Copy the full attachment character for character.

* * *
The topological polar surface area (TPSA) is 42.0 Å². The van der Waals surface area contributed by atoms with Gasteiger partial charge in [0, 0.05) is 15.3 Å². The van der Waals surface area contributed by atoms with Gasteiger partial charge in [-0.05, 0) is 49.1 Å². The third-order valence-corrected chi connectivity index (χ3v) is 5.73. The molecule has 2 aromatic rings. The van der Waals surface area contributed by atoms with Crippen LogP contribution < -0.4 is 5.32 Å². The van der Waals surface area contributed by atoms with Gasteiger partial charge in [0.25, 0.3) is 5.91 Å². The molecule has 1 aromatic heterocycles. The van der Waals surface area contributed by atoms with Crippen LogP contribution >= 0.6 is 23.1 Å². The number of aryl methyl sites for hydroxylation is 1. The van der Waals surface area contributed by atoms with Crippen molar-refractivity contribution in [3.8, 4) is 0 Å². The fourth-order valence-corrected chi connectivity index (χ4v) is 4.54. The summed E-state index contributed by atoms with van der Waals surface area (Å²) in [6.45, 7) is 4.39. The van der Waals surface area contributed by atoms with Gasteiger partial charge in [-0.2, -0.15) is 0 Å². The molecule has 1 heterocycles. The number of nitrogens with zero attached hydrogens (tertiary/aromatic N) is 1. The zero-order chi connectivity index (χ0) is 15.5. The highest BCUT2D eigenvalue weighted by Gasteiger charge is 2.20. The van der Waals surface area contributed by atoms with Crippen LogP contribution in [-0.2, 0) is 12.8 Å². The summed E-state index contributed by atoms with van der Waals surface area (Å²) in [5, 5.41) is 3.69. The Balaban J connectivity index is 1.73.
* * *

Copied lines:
The topological polar surface area (TPSA) is 42.0 Å². The van der Waals surface area contributed by atoms with Gasteiger partial charge in [0, 0.05) is 15.3 Å². The van der Waals surface area contributed by atoms with Gasteiger partial charge in [-0.05, 0) is 49.1 Å². The third-order valence-corrected chi connectivity index (χ3v) is 5.73. The molecule has 2 aromatic rings. The van der Waals surface area contributed by atoms with Crippen LogP contribution < -0.4 is 5.32 Å². The van der Waals surface area contributed by atoms with Gasteiger partial charge in [0.25, 0.3) is 5.91 Å². The molecule has 1 aromatic heterocycles. The van der Waals surface area contributed by atoms with Crippen LogP contribution >= 0.6 is 23.1 Å². The number of aryl methyl sites for hydroxylation is 1. The van der Waals surface area contributed by atoms with Crippen molar-refractivity contribution in [3.8, 4) is 0 Å². The fourth-order valence-corrected chi connectivity index (χ4v) is 4.54. The summed E-state index contributed by atoms with van der Waals surface area (Å²) in [6.45, 7) is 4.39. The van der Waals surface area contributed by atoms with Gasteiger partial charge in [-0.2, -0.15) is 0 Å². The molecule has 1 heterocycles. The number of nitrogens with zero attached hydrogens (tertiary/aromatic N) is 1. The zero-order chi connectivity index (χ0) is 15.5. The highest BCUT2D eigenvalue weighted by Gasteiger charge is 2.20. The van der Waals surface area contributed by atoms with Crippen LogP contribution in [-0.2, 0) is 12.8 Å². The summed E-state index contributed by atoms with van der Waals surface area (Å²) in [5, 5.41) is 3.69. The Balaban J connectivity index is 1.73.